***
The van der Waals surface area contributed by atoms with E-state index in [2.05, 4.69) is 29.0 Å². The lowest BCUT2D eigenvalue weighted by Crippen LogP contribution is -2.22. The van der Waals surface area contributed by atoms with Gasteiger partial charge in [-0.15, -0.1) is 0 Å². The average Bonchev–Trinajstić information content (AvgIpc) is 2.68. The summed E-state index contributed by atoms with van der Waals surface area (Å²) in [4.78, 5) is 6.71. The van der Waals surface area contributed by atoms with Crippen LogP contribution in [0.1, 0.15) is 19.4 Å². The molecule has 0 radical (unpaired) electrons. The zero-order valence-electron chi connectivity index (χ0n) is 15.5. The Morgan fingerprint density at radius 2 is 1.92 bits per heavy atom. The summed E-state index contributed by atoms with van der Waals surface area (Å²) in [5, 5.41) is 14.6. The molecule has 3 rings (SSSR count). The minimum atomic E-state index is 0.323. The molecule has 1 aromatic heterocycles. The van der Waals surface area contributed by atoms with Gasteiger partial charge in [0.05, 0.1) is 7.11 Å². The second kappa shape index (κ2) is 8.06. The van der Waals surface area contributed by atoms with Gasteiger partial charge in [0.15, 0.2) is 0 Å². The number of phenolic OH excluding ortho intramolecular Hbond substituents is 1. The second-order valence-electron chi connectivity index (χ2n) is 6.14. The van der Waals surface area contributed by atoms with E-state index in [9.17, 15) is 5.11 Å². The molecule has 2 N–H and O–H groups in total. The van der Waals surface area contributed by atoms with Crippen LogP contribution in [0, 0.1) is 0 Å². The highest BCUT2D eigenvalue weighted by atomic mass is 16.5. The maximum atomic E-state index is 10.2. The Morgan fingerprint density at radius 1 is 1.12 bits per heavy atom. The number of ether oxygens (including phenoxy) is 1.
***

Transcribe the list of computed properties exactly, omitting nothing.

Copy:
The van der Waals surface area contributed by atoms with E-state index in [2.05, 4.69) is 29.0 Å². The lowest BCUT2D eigenvalue weighted by Crippen LogP contribution is -2.22. The van der Waals surface area contributed by atoms with Gasteiger partial charge in [-0.15, -0.1) is 0 Å². The average Bonchev–Trinajstić information content (AvgIpc) is 2.68. The summed E-state index contributed by atoms with van der Waals surface area (Å²) in [4.78, 5) is 6.71. The van der Waals surface area contributed by atoms with Crippen LogP contribution in [0.1, 0.15) is 19.4 Å². The molecule has 0 radical (unpaired) electrons. The zero-order valence-electron chi connectivity index (χ0n) is 15.5. The Morgan fingerprint density at radius 2 is 1.92 bits per heavy atom. The summed E-state index contributed by atoms with van der Waals surface area (Å²) in [5, 5.41) is 14.6. The molecule has 3 rings (SSSR count). The minimum atomic E-state index is 0.323. The molecule has 1 aromatic heterocycles. The van der Waals surface area contributed by atoms with Gasteiger partial charge in [0.05, 0.1) is 7.11 Å². The second kappa shape index (κ2) is 8.06. The van der Waals surface area contributed by atoms with Gasteiger partial charge in [0.15, 0.2) is 0 Å². The number of phenolic OH excluding ortho intramolecular Hbond substituents is 1. The second-order valence-electron chi connectivity index (χ2n) is 6.14. The van der Waals surface area contributed by atoms with E-state index in [9.17, 15) is 5.11 Å². The molecule has 2 N–H and O–H groups in total. The van der Waals surface area contributed by atoms with Crippen LogP contribution in [0, 0.1) is 0 Å². The highest BCUT2D eigenvalue weighted by atomic mass is 16.5. The maximum atomic E-state index is 10.2. The Morgan fingerprint density at radius 1 is 1.12 bits per heavy atom. The number of ether oxygens (including phenoxy) is 1.